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If you ask me (married 23 years), it's because people get married for the wrong reasons. They get married because society expects them to get married, nobody tells them that spending a lot of time with another human being is really, really hard (in this modern world where both partners are equal partners with full rights), and when - not if - things go wrong, they think "the marriage" is falling apart. So it does.

My wife and I got married after 6 weeks of acquaintance, in order to get visas that would allow us to live in the same country so we could get to know each other better. The deal was, if it didn't work, it didn't work, and we'd go our separate ways.

But once you've made that commitment, and you realize this person is really somebody you like, a lot, and you'd have to research international law to figure out a divorce, then ... well, you learn to work through the most unbelievable and outrageous problems.

We have had very, very bad times. And we've had a lot of pretty damn good times. Every year, we don't get divorced.

There's nothing magical about marriage. There's most definitely nothing magical about love. You can love somebody passionately and that has nothing at all to do with marriage. Confusing these things is why people hurt themselves so often.

Just to add to this, which I agree with, I also think conflict resolution is huge.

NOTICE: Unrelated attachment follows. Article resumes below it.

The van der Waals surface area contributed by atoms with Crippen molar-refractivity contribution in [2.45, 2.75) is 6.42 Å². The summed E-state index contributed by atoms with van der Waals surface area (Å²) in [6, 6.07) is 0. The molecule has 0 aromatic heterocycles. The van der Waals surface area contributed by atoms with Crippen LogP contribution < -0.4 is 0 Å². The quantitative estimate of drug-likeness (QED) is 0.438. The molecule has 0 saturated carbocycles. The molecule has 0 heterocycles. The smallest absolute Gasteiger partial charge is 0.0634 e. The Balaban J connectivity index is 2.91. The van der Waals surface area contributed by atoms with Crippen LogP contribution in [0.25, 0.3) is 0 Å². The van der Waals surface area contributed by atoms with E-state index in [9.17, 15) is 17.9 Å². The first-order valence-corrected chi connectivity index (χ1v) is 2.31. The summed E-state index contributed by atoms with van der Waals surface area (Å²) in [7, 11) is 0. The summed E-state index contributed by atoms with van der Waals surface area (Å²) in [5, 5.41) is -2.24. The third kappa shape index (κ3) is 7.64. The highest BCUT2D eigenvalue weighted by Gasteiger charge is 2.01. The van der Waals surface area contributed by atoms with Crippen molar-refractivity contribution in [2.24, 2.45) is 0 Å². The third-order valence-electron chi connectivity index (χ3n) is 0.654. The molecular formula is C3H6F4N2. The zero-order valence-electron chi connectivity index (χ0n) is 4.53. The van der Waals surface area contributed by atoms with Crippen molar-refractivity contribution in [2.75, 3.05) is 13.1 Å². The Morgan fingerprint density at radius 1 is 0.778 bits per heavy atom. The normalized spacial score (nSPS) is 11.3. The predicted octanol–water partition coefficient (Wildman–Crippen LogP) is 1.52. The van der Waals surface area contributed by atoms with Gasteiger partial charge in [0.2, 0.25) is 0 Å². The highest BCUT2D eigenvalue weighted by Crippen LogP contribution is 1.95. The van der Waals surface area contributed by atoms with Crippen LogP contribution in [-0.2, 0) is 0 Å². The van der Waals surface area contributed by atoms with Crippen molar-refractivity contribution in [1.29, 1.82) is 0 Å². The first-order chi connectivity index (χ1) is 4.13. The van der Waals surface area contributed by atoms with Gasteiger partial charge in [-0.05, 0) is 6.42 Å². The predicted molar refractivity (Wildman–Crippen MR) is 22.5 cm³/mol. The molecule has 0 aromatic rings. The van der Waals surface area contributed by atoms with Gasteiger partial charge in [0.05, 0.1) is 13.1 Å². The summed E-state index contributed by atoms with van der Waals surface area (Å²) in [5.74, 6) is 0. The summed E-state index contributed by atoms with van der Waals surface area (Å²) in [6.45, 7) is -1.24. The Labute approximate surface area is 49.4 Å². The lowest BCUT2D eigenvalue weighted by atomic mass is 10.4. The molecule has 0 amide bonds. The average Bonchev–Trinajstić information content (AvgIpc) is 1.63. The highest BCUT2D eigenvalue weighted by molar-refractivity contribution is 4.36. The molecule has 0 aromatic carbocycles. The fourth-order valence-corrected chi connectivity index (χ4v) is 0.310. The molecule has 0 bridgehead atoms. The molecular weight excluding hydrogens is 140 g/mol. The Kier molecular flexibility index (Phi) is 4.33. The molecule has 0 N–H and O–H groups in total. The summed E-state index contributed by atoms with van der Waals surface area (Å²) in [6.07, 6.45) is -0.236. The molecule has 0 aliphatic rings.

You really gotta get that bad stuff out in the open, talk about it, yell about, whatever it takes. Don't be pissed off about something for weeks on end (even more than a day is too long). To keep a marriage strong, both partners have to learn to deal w/ each other's idiosyncrasies and communicate about perceived grievances, annoyances, and so on. Extreme stubbornness, selfishness, all these things are pretty much incompatible with a healthy marriage.

This is exactly it. I've only been married 4 years, so I'm only speaking with a little experience, but when the love, passion, lust, etc. disappears, what is left? In the end, commitment is all that keeps it together. We happen to both be committed, and both have good examples in our parents (neither divorced, which is rare). We now have children, which helps us keep the proper focus. In the end, keeping a marriage together has more to do with being able to put your personal interests aside for large chunks of time (not all the time, just sometimes). As you said, the bad times can be bad, but the good times can equally be good. If we weren't both equally committed, I can see how things can unravel. Sometimes the fault is with both parties, often it's because one person is not as committed. The key is to find someone that is equal in all that.

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